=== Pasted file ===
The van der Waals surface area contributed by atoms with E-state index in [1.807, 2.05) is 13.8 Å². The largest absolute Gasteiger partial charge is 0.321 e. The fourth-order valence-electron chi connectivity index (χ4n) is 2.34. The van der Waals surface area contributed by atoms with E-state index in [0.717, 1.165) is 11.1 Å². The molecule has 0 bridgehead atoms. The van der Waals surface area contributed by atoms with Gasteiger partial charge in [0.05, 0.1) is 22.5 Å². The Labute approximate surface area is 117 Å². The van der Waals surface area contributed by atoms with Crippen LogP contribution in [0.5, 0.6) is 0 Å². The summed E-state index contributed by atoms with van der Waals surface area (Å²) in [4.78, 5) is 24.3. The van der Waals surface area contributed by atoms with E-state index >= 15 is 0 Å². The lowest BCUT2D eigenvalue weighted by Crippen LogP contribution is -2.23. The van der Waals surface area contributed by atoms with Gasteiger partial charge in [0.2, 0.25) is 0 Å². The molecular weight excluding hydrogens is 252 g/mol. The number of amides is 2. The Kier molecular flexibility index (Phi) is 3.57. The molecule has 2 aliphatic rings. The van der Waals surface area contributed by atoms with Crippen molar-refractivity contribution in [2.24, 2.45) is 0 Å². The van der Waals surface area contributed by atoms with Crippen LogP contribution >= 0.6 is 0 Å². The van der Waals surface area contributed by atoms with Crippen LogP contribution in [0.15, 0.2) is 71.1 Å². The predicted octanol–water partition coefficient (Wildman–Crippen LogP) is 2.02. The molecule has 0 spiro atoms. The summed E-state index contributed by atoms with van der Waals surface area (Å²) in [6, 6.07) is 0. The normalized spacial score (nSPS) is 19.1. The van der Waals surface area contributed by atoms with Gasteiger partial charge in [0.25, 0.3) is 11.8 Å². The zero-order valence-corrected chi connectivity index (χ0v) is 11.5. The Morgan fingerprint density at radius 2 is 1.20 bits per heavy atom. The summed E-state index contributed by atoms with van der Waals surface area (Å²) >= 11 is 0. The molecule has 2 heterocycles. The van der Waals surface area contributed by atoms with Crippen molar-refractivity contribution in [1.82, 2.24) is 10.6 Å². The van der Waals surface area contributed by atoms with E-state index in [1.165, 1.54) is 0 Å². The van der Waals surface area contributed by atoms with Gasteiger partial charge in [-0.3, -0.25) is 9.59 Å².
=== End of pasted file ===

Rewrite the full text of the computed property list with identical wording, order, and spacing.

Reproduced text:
The van der Waals surface area contributed by atoms with E-state index in [1.807, 2.05) is 13.8 Å². The largest absolute Gasteiger partial charge is 0.321 e. The fourth-order valence-electron chi connectivity index (χ4n) is 2.34. The van der Waals surface area contributed by atoms with E-state index in [0.717, 1.165) is 11.1 Å². The molecule has 0 bridgehead atoms. The van der Waals surface area contributed by atoms with Gasteiger partial charge in [0.05, 0.1) is 22.5 Å². The Labute approximate surface area is 117 Å². The van der Waals surface area contributed by atoms with Crippen LogP contribution in [0.5, 0.6) is 0 Å². The summed E-state index contributed by atoms with van der Waals surface area (Å²) in [4.78, 5) is 24.3. The van der Waals surface area contributed by atoms with E-state index >= 15 is 0 Å². The lowest BCUT2D eigenvalue weighted by Crippen LogP contribution is -2.23. The van der Waals surface area contributed by atoms with Gasteiger partial charge in [0.2, 0.25) is 0 Å². The molecular weight excluding hydrogens is 252 g/mol. The number of amides is 2. The Kier molecular flexibility index (Phi) is 3.57. The molecule has 2 aliphatic rings. The van der Waals surface area contributed by atoms with Crippen molar-refractivity contribution in [2.24, 2.45) is 0 Å². The van der Waals surface area contributed by atoms with Crippen LogP contribution >= 0.6 is 0 Å². The van der Waals surface area contributed by atoms with Crippen LogP contribution in [0.15, 0.2) is 71.1 Å². The predicted octanol–water partition coefficient (Wildman–Crippen LogP) is 2.02. The molecule has 0 spiro atoms. The summed E-state index contributed by atoms with van der Waals surface area (Å²) in [6, 6.07) is 0. The normalized spacial score (nSPS) is 19.1. The van der Waals surface area contributed by atoms with Gasteiger partial charge in [0.25, 0.3) is 11.8 Å². The zero-order valence-corrected chi connectivity index (χ0v) is 11.5. The Morgan fingerprint density at radius 2 is 1.20 bits per heavy atom. The summed E-state index contributed by atoms with van der Waals surface area (Å²) >= 11 is 0. The molecule has 2 heterocycles. The van der Waals surface area contributed by atoms with Crippen molar-refractivity contribution in [1.82, 2.24) is 10.6 Å². The van der Waals surface area contributed by atoms with E-state index in [1.165, 1.54) is 0 Å². The van der Waals surface area contributed by atoms with Gasteiger partial charge in [-0.3, -0.25) is 9.59 Å².